It was not as if Caesar had turned into a despot overnight. His earlier career had been marked by one attempt after another to subvert the Republic and win personal power. Suetonius was to report that as early as 65 B.C., Caesar had first contemplated urging the Latin colonists of Cisalpine Gaul to rise in revolt against the Senate. He later teamed up with Marcus Crassus and two other leading men to make “an even more daring attempt at revolution in Rome itself.” According to Suetonius, these four conspirators had planned to attack the Senate House one New Year’s Day and kill numerous senators before proclaiming Crassus Dictator, Caesar his Master of Equestrians, and the other two consuls. That plot had fallen to pieces when Crassus lost his nerve. On another occasion, Caesar was rumored to have plotted to use force to seize power with an ex-consul, Gnaeus Piso, but that scheme had collapsed when Piso died.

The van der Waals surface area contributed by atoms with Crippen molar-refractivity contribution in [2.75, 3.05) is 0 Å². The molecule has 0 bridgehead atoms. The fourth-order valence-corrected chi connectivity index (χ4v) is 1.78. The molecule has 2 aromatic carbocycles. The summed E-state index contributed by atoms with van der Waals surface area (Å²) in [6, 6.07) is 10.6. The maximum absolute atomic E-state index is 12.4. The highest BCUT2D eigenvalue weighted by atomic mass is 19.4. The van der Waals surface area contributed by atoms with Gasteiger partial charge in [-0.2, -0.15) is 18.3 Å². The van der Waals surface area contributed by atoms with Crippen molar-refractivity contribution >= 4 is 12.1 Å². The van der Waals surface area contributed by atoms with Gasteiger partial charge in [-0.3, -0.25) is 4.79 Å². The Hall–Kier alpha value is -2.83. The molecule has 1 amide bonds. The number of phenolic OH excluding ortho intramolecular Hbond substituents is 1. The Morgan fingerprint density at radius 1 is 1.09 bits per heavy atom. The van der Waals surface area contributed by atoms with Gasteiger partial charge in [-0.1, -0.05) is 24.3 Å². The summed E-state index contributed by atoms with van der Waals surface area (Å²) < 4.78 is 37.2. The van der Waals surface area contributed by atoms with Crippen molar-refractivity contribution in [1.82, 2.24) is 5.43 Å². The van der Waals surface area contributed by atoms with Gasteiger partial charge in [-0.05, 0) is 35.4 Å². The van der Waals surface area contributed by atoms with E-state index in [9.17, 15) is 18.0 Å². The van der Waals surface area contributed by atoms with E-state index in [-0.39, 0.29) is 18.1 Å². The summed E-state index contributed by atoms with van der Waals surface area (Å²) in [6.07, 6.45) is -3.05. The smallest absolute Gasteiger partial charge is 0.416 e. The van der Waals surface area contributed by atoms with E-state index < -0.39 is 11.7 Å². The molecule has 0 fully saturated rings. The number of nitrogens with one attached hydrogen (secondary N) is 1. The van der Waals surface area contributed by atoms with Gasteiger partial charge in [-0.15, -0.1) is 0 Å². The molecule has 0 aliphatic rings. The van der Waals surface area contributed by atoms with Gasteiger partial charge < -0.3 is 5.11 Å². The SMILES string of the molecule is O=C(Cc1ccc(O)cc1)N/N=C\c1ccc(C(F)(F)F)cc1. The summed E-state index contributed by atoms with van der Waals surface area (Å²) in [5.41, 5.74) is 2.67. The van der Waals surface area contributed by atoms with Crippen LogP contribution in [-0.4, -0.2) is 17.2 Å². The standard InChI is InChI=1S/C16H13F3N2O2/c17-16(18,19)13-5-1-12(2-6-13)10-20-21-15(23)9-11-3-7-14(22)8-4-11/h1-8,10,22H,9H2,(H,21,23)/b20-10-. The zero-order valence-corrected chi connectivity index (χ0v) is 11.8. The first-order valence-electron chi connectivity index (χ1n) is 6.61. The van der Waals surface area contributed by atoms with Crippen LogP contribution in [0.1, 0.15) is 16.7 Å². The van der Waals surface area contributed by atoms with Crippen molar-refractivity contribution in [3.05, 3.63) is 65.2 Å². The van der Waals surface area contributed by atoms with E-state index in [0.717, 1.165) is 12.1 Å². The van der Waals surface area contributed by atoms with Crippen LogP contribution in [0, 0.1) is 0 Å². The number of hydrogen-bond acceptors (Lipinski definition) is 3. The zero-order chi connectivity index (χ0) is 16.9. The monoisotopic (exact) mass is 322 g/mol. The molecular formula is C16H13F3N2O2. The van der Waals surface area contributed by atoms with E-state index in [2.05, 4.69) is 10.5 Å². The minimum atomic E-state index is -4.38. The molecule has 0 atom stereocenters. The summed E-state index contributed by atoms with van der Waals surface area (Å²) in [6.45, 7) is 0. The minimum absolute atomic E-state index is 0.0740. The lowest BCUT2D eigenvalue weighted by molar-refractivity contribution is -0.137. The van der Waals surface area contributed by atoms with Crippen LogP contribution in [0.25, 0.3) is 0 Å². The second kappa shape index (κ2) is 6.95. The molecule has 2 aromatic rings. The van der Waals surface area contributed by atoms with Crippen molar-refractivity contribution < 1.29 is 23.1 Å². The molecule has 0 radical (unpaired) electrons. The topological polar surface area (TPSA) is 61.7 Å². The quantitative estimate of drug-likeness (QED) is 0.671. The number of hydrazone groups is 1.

No one at Rome could have been surprised that Caesar had eventually made a bid for sole power in 49 B.C. Now his one-man rule gave many a Roman reason to despise him. But how many leading men were prepared to put their lives on the line by joining this conspiracy against Caesar hatched by Cassius and Brutus?

If you find an error or have any questions, please email us at Thank you!